If you want a job as a journalist, you’re expected to show up with some of your best published or unpublished articles. An aspiring advertising creative will bring their portfolio of dazzling copy with them to a job interview. So, if you fancy yourself as an algorithimic trader, you might assume you'll need to bring your algos with you to your next job interview with a top quant fund.
Writing your own trading algos can indeed be helpful, as can referring to them in interviews, but not for the reasons you might expect. You also need to think carefully about the purpose of the algo before you fire up your coding tools and start writing.
An algo is proof you can generate alpha
This is the most obvious reason to write your own algo. If you have a succesful trading strategy then the fund will hire you immediately, confident that you can quickly start generating fat profits. At least that's the theory. - The realit is that reputable funds can be extremely picky.
For the best chance of a positive result, the strategy embedded in your algo should already be trading within an existing fund. Trading a strategy with your own capital is the next best thing, but this comes with further caveats. - For example, is your strategy scalable to insitutional levels of capital? Is your strategy too similar to existing strategies within the fund? Does it fit the funds mandate and client appetite? Does the fund have the neccessary infrastructure to trade your favourite instruments?
There is also the thorny issue of proving you have actually earned any claimed returns. Best of all is an audited track record, but few independent traders can afford to get this. Plenty of websites exist to showcase algo strategies, but most of these lack credibility in the industry as they are plagued by fraudulent con artists. Two honorable exceptions are Quantopian and Fundseeder.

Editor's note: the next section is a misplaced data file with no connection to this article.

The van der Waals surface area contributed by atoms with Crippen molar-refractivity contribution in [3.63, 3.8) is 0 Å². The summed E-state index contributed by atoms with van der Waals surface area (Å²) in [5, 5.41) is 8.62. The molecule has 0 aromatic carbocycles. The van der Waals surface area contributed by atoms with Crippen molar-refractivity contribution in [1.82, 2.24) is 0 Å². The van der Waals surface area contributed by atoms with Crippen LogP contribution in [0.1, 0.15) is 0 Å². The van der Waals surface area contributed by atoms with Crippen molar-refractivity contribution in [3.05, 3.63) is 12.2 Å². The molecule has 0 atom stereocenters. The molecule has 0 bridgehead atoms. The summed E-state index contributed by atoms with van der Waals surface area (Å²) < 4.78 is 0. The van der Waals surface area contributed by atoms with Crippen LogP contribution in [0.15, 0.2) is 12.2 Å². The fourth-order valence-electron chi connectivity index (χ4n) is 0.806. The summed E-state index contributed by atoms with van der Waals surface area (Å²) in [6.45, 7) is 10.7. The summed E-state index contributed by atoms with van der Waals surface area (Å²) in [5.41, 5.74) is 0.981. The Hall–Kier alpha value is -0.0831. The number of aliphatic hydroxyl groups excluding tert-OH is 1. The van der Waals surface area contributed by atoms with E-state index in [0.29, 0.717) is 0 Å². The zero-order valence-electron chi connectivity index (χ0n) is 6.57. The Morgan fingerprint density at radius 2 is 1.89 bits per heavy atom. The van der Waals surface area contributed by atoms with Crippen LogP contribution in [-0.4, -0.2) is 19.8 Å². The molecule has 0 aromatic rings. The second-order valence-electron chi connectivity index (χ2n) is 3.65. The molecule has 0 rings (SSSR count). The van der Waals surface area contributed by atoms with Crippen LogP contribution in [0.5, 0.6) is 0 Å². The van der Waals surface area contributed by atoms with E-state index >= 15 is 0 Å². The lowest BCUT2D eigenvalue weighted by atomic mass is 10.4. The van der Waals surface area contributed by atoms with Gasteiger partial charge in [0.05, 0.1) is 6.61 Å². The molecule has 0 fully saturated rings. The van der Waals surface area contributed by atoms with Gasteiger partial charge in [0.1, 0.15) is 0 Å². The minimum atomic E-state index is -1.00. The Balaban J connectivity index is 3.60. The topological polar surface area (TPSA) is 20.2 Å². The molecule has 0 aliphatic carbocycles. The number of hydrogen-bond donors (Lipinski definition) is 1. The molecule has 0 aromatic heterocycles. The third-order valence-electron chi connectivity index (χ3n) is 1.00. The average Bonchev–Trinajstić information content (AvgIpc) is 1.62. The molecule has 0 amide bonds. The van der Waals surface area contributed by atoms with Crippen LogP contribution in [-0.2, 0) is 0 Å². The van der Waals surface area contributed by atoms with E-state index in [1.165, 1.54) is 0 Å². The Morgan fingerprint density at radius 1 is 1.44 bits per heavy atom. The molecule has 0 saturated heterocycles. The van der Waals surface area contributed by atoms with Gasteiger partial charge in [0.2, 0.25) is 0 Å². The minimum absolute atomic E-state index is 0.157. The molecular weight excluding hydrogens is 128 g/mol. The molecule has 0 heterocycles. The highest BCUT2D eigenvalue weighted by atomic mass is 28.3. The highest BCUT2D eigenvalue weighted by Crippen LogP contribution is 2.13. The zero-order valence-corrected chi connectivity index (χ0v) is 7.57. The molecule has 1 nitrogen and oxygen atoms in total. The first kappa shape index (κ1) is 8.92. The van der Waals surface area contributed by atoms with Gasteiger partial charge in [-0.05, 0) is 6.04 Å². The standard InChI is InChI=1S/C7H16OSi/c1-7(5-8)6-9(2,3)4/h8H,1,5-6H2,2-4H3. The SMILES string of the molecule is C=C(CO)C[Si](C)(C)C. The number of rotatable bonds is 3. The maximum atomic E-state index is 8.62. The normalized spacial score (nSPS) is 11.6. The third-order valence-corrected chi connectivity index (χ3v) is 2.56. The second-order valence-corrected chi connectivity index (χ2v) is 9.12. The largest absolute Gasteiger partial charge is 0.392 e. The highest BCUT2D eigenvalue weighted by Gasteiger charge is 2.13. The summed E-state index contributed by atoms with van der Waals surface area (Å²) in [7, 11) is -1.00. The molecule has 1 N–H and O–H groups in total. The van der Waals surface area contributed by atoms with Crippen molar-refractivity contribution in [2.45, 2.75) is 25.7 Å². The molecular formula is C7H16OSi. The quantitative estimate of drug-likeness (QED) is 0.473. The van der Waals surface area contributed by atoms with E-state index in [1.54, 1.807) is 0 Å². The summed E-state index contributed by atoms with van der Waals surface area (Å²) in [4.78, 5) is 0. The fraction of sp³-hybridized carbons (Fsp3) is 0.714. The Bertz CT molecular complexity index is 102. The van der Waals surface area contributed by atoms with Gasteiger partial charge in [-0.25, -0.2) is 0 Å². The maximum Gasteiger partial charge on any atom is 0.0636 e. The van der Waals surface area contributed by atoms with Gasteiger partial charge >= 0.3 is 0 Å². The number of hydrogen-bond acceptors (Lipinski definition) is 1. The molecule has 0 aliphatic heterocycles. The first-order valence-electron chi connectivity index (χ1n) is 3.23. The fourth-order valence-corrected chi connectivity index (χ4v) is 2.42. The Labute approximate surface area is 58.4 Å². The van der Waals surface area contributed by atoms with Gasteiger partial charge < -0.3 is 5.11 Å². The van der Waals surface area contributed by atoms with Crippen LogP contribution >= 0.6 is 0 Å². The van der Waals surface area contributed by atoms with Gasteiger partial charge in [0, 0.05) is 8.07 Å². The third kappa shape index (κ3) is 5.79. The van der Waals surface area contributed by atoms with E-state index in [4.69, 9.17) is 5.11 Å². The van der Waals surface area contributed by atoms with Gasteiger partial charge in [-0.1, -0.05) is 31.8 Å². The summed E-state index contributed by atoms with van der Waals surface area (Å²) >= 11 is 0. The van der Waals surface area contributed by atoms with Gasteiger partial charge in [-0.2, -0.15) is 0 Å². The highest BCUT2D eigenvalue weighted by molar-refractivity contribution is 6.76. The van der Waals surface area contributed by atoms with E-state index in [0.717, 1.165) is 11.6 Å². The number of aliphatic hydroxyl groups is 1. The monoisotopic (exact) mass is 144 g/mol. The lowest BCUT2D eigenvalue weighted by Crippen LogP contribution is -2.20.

Worst of all is a strategy with excellent theoretical simulated performance, but no live track record. You’re unlikely to get a job offer with this unless you already have an excellent industry pedigree.
An algo will help you demonstrate coding pedigree
Not all funds will be looking for ‘plug and play’ algos. But all will be looking for evidence that you can develop such an algo once they have hired you. A major part of the required skillset is the ability to code.
It’s difficult to glean evidence of coding ability from CVs, as most are over confident and vague when it comes to the specifics (I have interviewed self proclaimed experts in Python who didn’t know what a list comprehension was). Interviews and coding tests are time consuming, and often too superfical.
But if you have put your coding projects on an open source site like Github, then potential employers can easily check up on your abilities. They can do this manually, or by using automated code quality checks. A project with a lot of downloads is also a good sign.
Of course you don’t have to upload a complete trading strategy; any relevant code will do, and a smaller self contained project will be easier to evaluate. Useful examples might include a paper on machine learning analysis complete with code and data, or a particularly clever system for concurrently harvesting high volumes of tick data.
An algo will show you can handle implementation hurdles
Creating a trading algo isn’t just about finding some secret alpha. Algo traders also spend time doing more mundane tasks like cleaning data, worrying about day count fractions, and dealing with misaligned daylight savings time changes.
A trading system can show that you have worked through these relatively boring processes, and learned something. Such a system need not contain proprietary alpha; in fact it might be better to implement a simple and well known trading strategy which interviewers will be familiar with.
If you have also implemented such a system with real money, then you could have learned some valuable pyschological lessons, such as the pain you will feel when an automonous system that you don’t directly control loses money.
An algo will demonstrate your interest in the markets
For students looking to break into the industry it’s always useful to mark yourself out by demonstrating a deep interest in the financial markets. Again, it isn’t necessary to develop a complete trading system, or even to trade at all. As an example, when I was interviewing for my first job in trading I was able to talk the interviewer through a novel statistical arbitrage strategy. I had never actually traded the strategy, or even coded it up. But I still got the job.
Robert Carver is a former head of fixed income at quantitative hedge fund AHL, and the author of 'Systematic Trading' and 'Smart Portfolios'. He now designs trading strategies for trading his own money.